Sounding A Mosaic review by Bedouin Soundclash

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  • Released: Sep 7, 2004
  • Sound: 9
  • Lyrics: 10
  • Overall Impression: 9
  • Reviewer's score: 9.3 Superb
  • Users' score: 10 (2 votes)
Bedouin Soundclash: Sounding A Mosaic

Sound — 9
You may not hear 6-string sweeps or frettboard tapping, but Bedouin Soundclash's blend of reggae, rock, and soul definately stands out in today's generic music scene. The band's second album "Sounding A Mosaic" lives up to it's name with a tapestry of sounds from the accoustic "When The Night Feels My Song" to the almost tropical sounding "Money Worries" that features the vocal work of Vernon Buckley, a friend of the band's. The album feels laid back, yet at the same time full of energy and emotion. The music itself is very rythmic and reggae like, featuring Jay Malinowski on guitar and vocals, Pat Pengelly playing some excellent, under-appreciated drums, and Eon Sinclair who is phenominal on the bass.

Lyrics — 10
Lead vocalist and guitarist Jay Malinowski, stands out as a talented, hard-working vocalist in an industry of auto-tuning pop singers. He doesn't have the ideal singing voice, but he uses his voice well and it really fits with the music. His singing and lyrics are all very true and heartfelt and his emotion in the studio and onstage contribute to Bedouin Soundclash's diverse sound. His lyrical topics range from wandering the streets of Toronto to immigrant workers, to murder.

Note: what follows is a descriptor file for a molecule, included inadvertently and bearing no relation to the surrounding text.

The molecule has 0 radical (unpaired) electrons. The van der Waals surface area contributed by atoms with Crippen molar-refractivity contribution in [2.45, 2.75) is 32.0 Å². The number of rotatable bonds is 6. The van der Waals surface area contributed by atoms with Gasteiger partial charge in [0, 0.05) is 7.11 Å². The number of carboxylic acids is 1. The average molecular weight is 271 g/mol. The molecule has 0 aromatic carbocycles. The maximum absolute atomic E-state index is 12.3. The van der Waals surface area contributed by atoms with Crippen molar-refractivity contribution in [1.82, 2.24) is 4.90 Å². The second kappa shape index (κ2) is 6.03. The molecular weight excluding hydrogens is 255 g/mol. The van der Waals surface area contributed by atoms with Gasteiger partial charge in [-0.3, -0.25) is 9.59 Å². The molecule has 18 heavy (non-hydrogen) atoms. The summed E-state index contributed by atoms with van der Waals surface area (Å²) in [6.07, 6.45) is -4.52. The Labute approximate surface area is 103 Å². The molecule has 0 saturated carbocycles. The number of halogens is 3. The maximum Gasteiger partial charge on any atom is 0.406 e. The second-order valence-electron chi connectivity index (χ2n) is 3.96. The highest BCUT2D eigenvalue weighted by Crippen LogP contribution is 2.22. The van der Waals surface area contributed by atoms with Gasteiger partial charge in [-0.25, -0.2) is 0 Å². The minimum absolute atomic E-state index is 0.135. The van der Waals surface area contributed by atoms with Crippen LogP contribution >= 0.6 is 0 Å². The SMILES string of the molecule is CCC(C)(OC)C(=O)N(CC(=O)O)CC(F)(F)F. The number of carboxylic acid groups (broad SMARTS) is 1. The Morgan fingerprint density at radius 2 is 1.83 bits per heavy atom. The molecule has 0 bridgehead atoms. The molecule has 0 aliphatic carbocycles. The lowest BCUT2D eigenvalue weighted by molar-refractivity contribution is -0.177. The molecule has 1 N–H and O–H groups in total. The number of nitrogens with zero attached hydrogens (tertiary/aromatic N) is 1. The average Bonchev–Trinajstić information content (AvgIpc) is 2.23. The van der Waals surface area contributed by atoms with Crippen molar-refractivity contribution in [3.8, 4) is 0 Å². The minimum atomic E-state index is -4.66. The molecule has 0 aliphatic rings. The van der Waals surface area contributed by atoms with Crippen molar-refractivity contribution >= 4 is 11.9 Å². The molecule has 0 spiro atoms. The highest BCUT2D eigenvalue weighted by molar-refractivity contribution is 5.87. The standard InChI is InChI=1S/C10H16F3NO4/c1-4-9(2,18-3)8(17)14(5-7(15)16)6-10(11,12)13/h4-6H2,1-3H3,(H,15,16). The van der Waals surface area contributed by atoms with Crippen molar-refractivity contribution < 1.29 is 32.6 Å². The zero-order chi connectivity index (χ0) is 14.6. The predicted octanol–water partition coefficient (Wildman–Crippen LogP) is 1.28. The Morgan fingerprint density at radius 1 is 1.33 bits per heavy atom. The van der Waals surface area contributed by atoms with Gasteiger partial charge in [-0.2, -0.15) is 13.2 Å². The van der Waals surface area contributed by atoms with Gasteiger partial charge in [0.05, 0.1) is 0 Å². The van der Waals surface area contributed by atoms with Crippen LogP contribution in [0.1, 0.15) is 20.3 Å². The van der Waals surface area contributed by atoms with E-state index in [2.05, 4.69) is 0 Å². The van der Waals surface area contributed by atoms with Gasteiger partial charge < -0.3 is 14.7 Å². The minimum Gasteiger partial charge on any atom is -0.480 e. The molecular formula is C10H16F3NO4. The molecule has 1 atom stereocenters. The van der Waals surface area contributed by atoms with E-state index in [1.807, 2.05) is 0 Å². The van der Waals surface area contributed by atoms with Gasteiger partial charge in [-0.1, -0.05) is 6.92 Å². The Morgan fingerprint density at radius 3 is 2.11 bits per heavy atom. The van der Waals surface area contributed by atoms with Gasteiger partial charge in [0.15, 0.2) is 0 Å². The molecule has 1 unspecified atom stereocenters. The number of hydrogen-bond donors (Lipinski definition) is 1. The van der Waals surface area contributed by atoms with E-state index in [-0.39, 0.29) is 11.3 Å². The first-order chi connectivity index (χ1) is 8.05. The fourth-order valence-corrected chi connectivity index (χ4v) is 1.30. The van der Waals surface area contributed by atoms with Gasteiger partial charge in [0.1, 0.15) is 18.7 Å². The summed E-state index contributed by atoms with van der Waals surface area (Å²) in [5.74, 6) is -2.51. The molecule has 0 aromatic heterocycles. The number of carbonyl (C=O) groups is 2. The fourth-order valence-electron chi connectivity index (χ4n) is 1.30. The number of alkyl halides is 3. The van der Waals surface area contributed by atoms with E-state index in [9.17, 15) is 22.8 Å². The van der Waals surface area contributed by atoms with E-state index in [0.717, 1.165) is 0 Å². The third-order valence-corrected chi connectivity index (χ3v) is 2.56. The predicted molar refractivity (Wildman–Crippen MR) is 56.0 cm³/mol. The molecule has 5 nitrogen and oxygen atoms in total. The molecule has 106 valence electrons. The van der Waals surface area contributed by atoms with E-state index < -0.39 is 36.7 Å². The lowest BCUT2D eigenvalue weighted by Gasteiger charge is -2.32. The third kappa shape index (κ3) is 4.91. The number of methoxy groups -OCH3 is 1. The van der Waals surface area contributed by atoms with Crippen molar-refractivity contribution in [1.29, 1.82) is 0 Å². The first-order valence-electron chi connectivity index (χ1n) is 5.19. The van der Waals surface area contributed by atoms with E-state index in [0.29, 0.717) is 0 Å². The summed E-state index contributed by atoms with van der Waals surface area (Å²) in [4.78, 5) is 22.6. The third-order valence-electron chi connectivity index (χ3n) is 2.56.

Overall Impression — 9
Bedouin Sounclash has a unique, diverse sound and this CD is amazing. All three of their albums are great and I recommend you go out and buy all of them. If possible catch a live show, where the band's emotion and energy really comes through. The best songs on this album are "Rude Boy Don't Cry", "Music My Rock", "Gyasi Went Home", and of course "When The Night Feels My Song". The remixes at the end of the album are not nearly as good as pure Soundclash, but regardless I would replace this album in a second if it were stolen.

3 comments sorted by best / new / date

    I first heard Bedouin Soundclash back in o6', on IMF (no longer existent...bullsh*t), and thought "when the night feels my song" was tight. I went from record shop, to record shop looking for "Sounding a Mosaic", but i only found it when i was at some hole in the wall cd shop up in Tahoe about a year later. That Album is is reggae/rock bliss.
    this album is one of my favourites of all time. If you don't have this, you NEED to give it a listen.